I think that the party system has yet to evolve. Parties should not be created when suggested by the authorities. It’s clear what attitude a pro-government party will face, so I don’t support this process in Belarus.
We aren’t yet mature enough to have formed this party system, so let people elect their deputies in the districts following recommendations. Any party has the right to stand (even if it has no representatives in the district); the elections determine everything.
Maybe, we need to move further towards this party system. We certainly don’t restrain the process. I’ve promised not to push the process of forming political parties artificially but I won’t hamper it either; I’ll support it.
Elections in Belarus and Russia
It’s all big money and show there, but here, we had a holiday.
We were criticised for this, with people scoffing at the snack-bars we offered at voting stations. We had music and children, who seemed happy to be among adults. The Russians observing admired our choice of creating a festive atmosphere; Mr. Lukashenko had created a holiday for people, to our advantage. Of course, we endeavoured to make use of all that is beneficial.
Meanwhile, you [Russians] have borrowed a little from the West, with your party principles and spending money; the more important the election, the more money is spent. We don’t waste money, as we wouldn’t want to do that.
We’ve been accused of fraud but conducted this election extremely openly. There were 30,000 our observers, 1,000 from abroad. There were also 800 journalists, including about 500 from abroad. They were free in their actions, able to watch and check whatever they liked.
I know that a report about Belarus was prepared in advance, even before the elections had concluded. It remained almost without change and, recently, a decision was taken to extend sanctions against Belarus until October 30th 2013. For what reason? We understand why. They don’t like Mr. Lukashenko and his politics.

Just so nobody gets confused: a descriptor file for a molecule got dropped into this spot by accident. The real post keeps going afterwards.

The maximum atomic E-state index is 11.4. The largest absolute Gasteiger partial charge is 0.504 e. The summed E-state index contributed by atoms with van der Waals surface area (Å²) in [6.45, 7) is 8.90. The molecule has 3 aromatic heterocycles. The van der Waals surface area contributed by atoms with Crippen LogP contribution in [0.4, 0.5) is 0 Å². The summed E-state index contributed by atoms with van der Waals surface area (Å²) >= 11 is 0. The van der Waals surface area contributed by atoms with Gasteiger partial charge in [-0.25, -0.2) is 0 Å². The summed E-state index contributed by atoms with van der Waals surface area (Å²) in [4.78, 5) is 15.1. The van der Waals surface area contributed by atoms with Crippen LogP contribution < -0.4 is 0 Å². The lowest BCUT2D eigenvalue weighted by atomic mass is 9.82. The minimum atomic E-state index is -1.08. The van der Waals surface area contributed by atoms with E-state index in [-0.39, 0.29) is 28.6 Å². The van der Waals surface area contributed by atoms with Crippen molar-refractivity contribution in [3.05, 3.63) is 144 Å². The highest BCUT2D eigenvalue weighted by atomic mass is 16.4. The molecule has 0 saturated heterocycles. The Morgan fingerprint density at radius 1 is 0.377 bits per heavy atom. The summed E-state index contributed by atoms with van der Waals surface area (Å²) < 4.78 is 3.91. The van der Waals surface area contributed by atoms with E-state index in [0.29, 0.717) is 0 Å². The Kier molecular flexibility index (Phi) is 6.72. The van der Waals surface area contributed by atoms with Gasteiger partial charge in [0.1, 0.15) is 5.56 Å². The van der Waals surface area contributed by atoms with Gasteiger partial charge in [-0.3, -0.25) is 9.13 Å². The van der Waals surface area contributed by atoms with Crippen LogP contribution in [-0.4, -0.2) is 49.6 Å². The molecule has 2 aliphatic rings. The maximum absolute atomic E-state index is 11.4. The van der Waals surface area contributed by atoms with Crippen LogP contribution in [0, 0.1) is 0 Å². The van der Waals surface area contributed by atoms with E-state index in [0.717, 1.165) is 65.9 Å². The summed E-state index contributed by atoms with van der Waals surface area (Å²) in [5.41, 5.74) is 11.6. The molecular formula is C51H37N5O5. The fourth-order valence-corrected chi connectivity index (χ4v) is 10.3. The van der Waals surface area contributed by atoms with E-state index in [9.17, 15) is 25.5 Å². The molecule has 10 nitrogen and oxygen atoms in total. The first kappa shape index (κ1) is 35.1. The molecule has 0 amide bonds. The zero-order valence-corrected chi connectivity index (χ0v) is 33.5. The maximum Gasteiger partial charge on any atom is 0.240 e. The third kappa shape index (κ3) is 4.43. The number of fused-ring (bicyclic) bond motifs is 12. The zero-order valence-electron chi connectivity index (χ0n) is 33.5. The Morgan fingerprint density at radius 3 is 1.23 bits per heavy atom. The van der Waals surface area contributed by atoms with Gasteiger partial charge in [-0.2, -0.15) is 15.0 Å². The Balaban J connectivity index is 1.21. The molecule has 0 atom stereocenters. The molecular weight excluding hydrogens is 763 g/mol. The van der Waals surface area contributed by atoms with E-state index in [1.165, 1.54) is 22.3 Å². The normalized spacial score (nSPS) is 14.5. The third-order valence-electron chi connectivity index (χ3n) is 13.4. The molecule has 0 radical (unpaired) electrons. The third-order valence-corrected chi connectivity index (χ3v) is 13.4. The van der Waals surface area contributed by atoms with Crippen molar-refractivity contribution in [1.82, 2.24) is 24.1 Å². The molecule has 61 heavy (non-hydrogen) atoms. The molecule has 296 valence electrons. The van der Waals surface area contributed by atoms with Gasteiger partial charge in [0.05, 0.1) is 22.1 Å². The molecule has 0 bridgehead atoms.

We’ve caught Afghan people that go through Russia: dozens of thousands of people annually. Additionally, there have been explosives, radioactive materials and drugs. We discover all these things, passing through Russia, via Belarus, on the way to the EU. We just don’t need this situation!
We’re constantly criticised, but we defend the EU at our own expense. I say: pay us some money and we’ll continue to defend you. Without money, we lack the opportunities to prevent such smuggling.
Belarusian-Russian co-operation in foreign policy
I always bring an example of our foreign policy co-operative agencies of Mackey and Lavrov (before, Martynov and Lavrov). We’ve rarely had problems with mutual support and I hope that continues always. Co-operation is at a high level in comparison with the past. We realised (as I mentioned in my speech) that we didn’t have a lot of friends. Unfortunately, competition is very strong, and we realised that no one needed us. If we stand side by side in this tough fight, battling together, we’ll surely succeed. The Ministry of Defence and the Foreign Ministry are a model for co-operation between other ministries.
Interstate labour migration
We don’t prevent this but I’d be fibbing if I said that I wasn’t anxious, as we don’t want to lose our experts. If the process is controlled and natural, we can consider it. There’s nothing wrong with a thousand or two going to work abroad but we should consider carefully what to offer people to tempt them to stay.
If someone wants to go to Khabarovsk, there’s nothing wrong in this. When it comes to economics and trade, we can rely on these people I think.
Dual citizenship in the Union State